Good of you to ask, and I believe the Thai OSM mappers are a little divided on this one…
I recently had a discussion with a mapper who decided the best way to make vehicles go around Nong Bua Lam Phu, was to down grade the 4 lane Primary Hwy 210 to tertiary, while upgrading the Rural route 3038 (the bypass), to Primary. I argued that changing road status to force navigation a certain way was not correct, and against our Wiki advice.
This also brings another issue into focus where it is my belief that the tagging/status of a road should follow its Government designation. Ie, 2 digit highways =trunk, 3 digit=primary, 4 digit=secondary, and 4-digit with a province prefix, (known as a Rural road) should = tertiary. This is documented in our page https://wiki.openstreetmap.org/wiki/WikiProject_Thailand#Highway_classification
Now I realise that in a few places, predominantly towards Bangkok and the South, we do have instances of roads that have been mapped according to the physical characteristics of the highway. For example, a 3 digit highway might be primary where it is 2 lane, but becomes trunk where there is a four lane dual carriageway section. It is my belief that this is not good mapping, but I tend to respect others work and until we agree unanimously, I leave as is.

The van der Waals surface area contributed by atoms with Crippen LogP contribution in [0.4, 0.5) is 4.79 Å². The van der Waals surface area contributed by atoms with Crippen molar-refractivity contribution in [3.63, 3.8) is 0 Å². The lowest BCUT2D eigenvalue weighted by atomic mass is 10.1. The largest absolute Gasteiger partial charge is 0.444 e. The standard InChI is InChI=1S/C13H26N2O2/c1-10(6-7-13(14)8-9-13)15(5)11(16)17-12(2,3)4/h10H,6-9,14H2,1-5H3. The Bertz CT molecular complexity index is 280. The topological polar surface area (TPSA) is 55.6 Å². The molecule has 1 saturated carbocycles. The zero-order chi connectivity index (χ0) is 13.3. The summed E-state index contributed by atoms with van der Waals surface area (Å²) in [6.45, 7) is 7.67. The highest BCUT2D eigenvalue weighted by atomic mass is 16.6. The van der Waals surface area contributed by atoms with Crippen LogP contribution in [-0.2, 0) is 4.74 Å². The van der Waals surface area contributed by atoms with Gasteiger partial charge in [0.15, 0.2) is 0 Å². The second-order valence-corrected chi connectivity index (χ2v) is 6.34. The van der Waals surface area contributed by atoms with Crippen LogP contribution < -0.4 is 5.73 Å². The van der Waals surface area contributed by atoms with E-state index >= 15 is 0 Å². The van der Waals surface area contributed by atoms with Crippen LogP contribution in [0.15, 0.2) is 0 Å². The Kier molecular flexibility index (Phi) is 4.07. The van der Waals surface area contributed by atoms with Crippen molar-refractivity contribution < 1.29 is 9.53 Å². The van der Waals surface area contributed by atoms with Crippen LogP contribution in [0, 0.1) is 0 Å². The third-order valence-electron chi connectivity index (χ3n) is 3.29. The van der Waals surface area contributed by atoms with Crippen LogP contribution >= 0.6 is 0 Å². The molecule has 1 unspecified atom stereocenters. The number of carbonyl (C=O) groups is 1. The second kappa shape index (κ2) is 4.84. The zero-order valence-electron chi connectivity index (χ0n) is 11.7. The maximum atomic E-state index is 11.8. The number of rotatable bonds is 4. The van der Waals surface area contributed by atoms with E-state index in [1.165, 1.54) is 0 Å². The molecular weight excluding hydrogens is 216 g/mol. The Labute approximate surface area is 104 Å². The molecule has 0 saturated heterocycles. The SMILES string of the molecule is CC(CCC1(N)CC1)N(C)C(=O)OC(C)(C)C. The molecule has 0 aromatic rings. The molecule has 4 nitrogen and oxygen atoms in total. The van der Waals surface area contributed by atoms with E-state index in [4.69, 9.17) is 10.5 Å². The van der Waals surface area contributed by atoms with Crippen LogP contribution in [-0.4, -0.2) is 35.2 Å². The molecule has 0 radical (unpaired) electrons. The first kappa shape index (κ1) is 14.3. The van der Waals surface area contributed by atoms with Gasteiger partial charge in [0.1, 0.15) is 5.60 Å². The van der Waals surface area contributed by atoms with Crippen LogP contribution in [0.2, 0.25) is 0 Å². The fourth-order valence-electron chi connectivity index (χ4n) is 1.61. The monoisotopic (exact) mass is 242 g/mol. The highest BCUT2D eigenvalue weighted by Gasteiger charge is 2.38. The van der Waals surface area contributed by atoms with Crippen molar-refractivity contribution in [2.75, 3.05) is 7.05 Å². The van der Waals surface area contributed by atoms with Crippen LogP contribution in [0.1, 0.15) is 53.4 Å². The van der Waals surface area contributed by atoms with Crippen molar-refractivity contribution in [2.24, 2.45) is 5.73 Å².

One clear disadvantage is when the maps are viewed at certain zoom levels, roads can appear very broken, until you zoom in. I would welcome comment from other seasoned mappers on this argument.
So back to your dilemma … to avoid being routed through a city, firstly you can check to see if a “big wide road” in the city has been tagged as trunk or primary. If it is not part of the official Highway, and does not carry a route number, then reduce its status to something less.
Another key tool, is to add the maxspeed= tag, to the city sections …which in fairness, can be taken from road signs, but I always think that if that info is not visible, then you are able to tag with the Thai legal speed limit in built up areas. The Thai rules are very confusing but if you used 45 kmph, that applies to most cars & trucks, so would work for your needs, without being too pedantic.
In the UK, I see they do this, and just add source=NSL (National Speed limit).
Throw in any Traffic Lights you know about, and it just may help … but remember, Navigation is just a calculation, and one local guy I know kept ranting about poor routing in Chiang Mai, sending him down the small Soi’s etc, etc. One look at his Garmin confirmed it was set to “shortest distance”… my point… do whats right for the map, and not try to make it influence the GPS.